Thursday, May 03, 2007

Shine on Harvest Moon

In 2006, the Harvest Moon appeared on October 6th. What a beauty!

Foiled again. Here it is, Spring-time and I am still trying to catch up with my autumnal kitties. Might as well not fight it and keep going with what I had originally intended. At this rate of posting I will eventually catch up with my seasonal efforts

Anyways, the next post that was supposed to follow the Aki no Mikaku kitties was my attempt at celebrating the first full moon of Autumn or Jugoya. This date is said to be the 15th of August on the Lunar Calendar which puts it roughly in September-early October. The practice of moon viewing was introduced to Japan via China during the Heian period. Its hard for me to decipher the early days of these moon viewing parties (o-tsukimi) but from what I can tell is that when it found its way to Japan it was first practiced by the nobility with poetry compositions and music inspired by the light of the full moon. However the rural farming classes soon adopted this event as part of their harvest season celebrations and rites. Today, tsukimi has a mixture of both the aristocratic and agrarian practices. Poetry, music and the drinking of sake are still enjoyed as well as offerings of round mochi (tsukimi dango), seasonal foods and displays of beautiful pampas grass and bush clover. Sadly, it has been noted that the tradition of tsukimi is fading in fading in Japan, but hopefully the younger, more globally-minded generations will give this tradition another resurgence.

Strangely enough, my familiarity with harvest moon celebrations comes from the Chinese tradition than Japanese. My family did not celebrate this event when I was growing up and my first introduction to it came from our extended family. My brother's wife and her family would bring us huge oranges, moon cakes and a tin of White Rabbit candies. When I started taking a closer look at Japanese celebrations I recognized their roots.

Trying to put together a tsukimi party was a chance for me to try out some new recipe ideas, eat lotus seed cakes and, oh yeah, celebrate the first full moon of Autumn. It would be a chance to herald in a season that shows up so subtly in Florida, and perhaps subtly in places and times that have become so far removed from nature and our dependence on what it provides us in terms of sustenance. It would also fuse together my original understanding of the Chinese celebration (the moon as a symbol of reunion of families) and a new found interest in my family roots.

The White Rabbit or Usagi

Kitty appears as the "rabbit in the moon". In the Japanese version of harvest moon celebrations it is said that if you look closely at the dark parts of the moon, you will be able to make out the shape of a rabbit pounding rice cakes. In the Chinese tradition, the rabbit is said to be making a magic elixir for the princess of the moon.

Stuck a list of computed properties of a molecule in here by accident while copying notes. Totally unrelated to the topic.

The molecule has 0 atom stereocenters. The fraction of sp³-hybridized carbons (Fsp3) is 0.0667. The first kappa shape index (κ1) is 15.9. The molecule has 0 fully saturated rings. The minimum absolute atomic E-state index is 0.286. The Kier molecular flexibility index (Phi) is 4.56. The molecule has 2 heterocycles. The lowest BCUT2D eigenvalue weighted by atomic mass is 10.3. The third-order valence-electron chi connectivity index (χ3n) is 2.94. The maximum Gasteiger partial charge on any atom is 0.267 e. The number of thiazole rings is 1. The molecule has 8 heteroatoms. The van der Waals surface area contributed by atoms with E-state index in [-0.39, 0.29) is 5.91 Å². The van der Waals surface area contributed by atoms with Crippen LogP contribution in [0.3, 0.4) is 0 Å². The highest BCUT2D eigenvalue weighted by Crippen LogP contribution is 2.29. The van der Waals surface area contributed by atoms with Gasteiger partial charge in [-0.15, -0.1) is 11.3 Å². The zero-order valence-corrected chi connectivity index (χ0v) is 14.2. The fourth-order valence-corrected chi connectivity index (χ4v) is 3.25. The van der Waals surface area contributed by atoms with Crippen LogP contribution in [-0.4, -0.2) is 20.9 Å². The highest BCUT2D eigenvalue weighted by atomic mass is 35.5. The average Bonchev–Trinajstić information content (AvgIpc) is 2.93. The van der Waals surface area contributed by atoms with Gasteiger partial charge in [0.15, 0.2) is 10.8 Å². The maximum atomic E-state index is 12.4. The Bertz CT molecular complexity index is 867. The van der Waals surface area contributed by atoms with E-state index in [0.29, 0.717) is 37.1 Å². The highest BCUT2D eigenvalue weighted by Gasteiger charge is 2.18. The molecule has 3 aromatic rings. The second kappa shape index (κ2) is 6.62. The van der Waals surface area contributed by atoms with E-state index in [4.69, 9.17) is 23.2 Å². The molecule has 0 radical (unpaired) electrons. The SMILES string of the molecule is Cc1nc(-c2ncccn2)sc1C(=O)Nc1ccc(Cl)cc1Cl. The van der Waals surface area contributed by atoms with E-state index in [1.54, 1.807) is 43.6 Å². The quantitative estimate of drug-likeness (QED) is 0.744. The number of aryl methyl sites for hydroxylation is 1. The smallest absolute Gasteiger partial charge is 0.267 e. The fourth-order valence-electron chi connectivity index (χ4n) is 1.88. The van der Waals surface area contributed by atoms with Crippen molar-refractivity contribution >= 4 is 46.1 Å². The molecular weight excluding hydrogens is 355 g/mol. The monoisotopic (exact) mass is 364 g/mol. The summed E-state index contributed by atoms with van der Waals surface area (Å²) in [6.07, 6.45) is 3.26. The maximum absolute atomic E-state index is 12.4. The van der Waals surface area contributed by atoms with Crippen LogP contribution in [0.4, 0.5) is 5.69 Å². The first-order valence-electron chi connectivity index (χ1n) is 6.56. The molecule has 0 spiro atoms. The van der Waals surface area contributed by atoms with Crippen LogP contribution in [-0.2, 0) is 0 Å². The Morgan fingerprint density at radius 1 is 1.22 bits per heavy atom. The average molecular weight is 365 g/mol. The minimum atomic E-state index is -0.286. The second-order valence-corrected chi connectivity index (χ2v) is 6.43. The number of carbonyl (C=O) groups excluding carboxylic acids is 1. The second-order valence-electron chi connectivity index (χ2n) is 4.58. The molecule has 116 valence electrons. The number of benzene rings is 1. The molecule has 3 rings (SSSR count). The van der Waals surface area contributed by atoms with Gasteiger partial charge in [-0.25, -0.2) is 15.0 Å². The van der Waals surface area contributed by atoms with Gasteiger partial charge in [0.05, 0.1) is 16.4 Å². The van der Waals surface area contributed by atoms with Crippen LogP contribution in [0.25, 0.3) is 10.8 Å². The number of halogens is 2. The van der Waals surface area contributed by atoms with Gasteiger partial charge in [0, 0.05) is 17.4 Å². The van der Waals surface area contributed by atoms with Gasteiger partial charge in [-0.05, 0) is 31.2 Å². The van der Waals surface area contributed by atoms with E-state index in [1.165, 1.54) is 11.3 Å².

Tsukimi Kitty

Kitty introduces us to the most traditional elements of a proper moon viewing party: she holds the beautiful pampas grass (a symbol of Autumn) in her hands and sits beside an offering of round mochi

A close up of the Kitty's traditional offering of tsukimi-dango on a sanpo

Since I was going through a wagashi phase in the fall I decided to be a little more adventurous with my tsukimi-dango. I used a gyuhi mochi wrapped around a sesame seed infused bean jam. They looked better than they tasted. Back to the drawing board

I didn't have any sanpos so I improvised with some bamboo trays that are meant for sushi. Rather than try to find the specific food offerings that would have been made in Japan, I opted to display the foods that I associated with autumn and with my memories of the Chinese version. One small lotus seed moon cake represents that piece of the puzzle. It was very tastey too!

Kitty makes a "subtle, yet profound" appearance as the egg-as-moon in our harvest moon festivities - I made tsukimi udon (the presence of an egg is all I need to call it that). I will cover the joys of regional udon in the next post.

Princess of the Moon

Again, the Japanese and the Chinese legends concerning the harvest moon intertwine. In China there are a few versions of how a princess named Chang'e swallows a pill of immortality and flies to the moon. In Japan, the story turns to a special princess that is found in a shining stalk of bamboo by a poor bamboo cutter. She brings great joy and wealth to her adoptive parents, creates romantic havoc for many arrogant suitors and eventually breaks the hearts of all when she must return to her true home, the moon.

I have yet to purchase the battery, but this cute little version of Kaguyahime will light up at the push of this button. Its just as the story tells!


Blogger Marya said...

Hello!! It's been a while since I visited your blog, and I came around today to brownse at your pictures again, and was really happy to see that you updated!! ^^
From the Kitties you posted, I own the rabbit and the bench ones, it was really nice to find out their meanings!

10:35 PM  
Blogger cheeko-san said...

For me, finding out their meanings is the best part of these regional items -- thanks for visiting!

11:26 PM  
Blogger Hello_Esther said...

So true. I went to Japan for a week back in 2004. Of course I bought Kitty trinkets. I can't believe how much I learned after I got home trying to figure out what the heck Kitty was up to. I learned about wasabi farming, the Yakushima cedars, the famous gardens in Kanazawa, the alpine swamps of Oze, and just recently I found some Kitty goods in Orlando, FL that were in the form of traditional firefighters. That's how I happened upon your blog, trying to figure out what that drum-thingy-on-a-stick was.

4:52 PM  
Blogger Setsuna said...

Hello, I love your blog! I myself have a Hokkaido Marimo Kitty-chan.

I'm using your Kaguyahime photo as an avatar, I hope you don't mind! It's so cute...

8:24 AM  

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